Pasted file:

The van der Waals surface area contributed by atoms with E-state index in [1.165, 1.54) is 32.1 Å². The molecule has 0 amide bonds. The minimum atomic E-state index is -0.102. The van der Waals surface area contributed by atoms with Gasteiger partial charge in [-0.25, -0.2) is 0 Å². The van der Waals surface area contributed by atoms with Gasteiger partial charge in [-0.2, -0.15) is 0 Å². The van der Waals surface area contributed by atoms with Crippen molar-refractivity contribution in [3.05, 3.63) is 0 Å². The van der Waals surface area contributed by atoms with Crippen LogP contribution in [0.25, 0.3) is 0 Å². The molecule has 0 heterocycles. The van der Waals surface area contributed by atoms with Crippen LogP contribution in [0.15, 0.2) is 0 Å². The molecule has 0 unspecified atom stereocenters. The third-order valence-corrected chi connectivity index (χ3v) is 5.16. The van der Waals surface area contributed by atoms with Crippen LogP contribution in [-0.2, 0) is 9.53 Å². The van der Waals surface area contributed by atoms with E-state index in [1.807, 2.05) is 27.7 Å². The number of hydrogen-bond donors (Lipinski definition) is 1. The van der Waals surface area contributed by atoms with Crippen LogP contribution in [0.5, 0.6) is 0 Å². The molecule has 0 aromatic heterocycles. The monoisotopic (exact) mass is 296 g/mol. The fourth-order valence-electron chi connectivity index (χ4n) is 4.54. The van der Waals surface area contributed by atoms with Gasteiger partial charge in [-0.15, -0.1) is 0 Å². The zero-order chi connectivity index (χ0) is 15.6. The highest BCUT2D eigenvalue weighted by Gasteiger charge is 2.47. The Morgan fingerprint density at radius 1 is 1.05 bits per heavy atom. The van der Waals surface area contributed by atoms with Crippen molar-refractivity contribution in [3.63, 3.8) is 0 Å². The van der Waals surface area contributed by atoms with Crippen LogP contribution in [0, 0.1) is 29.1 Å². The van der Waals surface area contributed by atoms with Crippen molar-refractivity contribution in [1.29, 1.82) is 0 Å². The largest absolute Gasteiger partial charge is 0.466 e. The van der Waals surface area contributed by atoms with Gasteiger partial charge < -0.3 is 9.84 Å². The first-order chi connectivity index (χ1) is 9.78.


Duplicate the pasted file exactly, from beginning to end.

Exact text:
The van der Waals surface area contributed by atoms with E-state index in [1.165, 1.54) is 32.1 Å². The molecule has 0 amide bonds. The minimum atomic E-state index is -0.102. The van der Waals surface area contributed by atoms with Gasteiger partial charge in [-0.25, -0.2) is 0 Å². The van der Waals surface area contributed by atoms with Gasteiger partial charge in [-0.2, -0.15) is 0 Å². The van der Waals surface area contributed by atoms with Crippen molar-refractivity contribution in [3.05, 3.63) is 0 Å². The van der Waals surface area contributed by atoms with Crippen LogP contribution in [0.25, 0.3) is 0 Å². The molecule has 0 heterocycles. The van der Waals surface area contributed by atoms with Crippen LogP contribution in [0.15, 0.2) is 0 Å². The molecule has 0 unspecified atom stereocenters. The third-order valence-corrected chi connectivity index (χ3v) is 5.16. The van der Waals surface area contributed by atoms with Crippen LogP contribution in [-0.2, 0) is 9.53 Å². The van der Waals surface area contributed by atoms with E-state index in [1.807, 2.05) is 27.7 Å². The number of hydrogen-bond donors (Lipinski definition) is 1. The van der Waals surface area contributed by atoms with Crippen LogP contribution in [0.5, 0.6) is 0 Å². The molecule has 0 aromatic heterocycles. The monoisotopic (exact) mass is 296 g/mol. The fourth-order valence-electron chi connectivity index (χ4n) is 4.54. The van der Waals surface area contributed by atoms with Gasteiger partial charge in [-0.15, -0.1) is 0 Å². The zero-order chi connectivity index (χ0) is 15.6. The highest BCUT2D eigenvalue weighted by Gasteiger charge is 2.47. The Morgan fingerprint density at radius 1 is 1.05 bits per heavy atom. The van der Waals surface area contributed by atoms with Crippen molar-refractivity contribution in [3.63, 3.8) is 0 Å². The van der Waals surface area contributed by atoms with Crippen LogP contribution in [0, 0.1) is 29.1 Å². The van der Waals surface area contributed by atoms with Crippen molar-refractivity contribution in [1.29, 1.82) is 0 Å². The largest absolute Gasteiger partial charge is 0.466 e. The van der Waals surface area contributed by atoms with Gasteiger partial charge < -0.3 is 9.84 Å². The first-order chi connectivity index (χ1) is 9.78.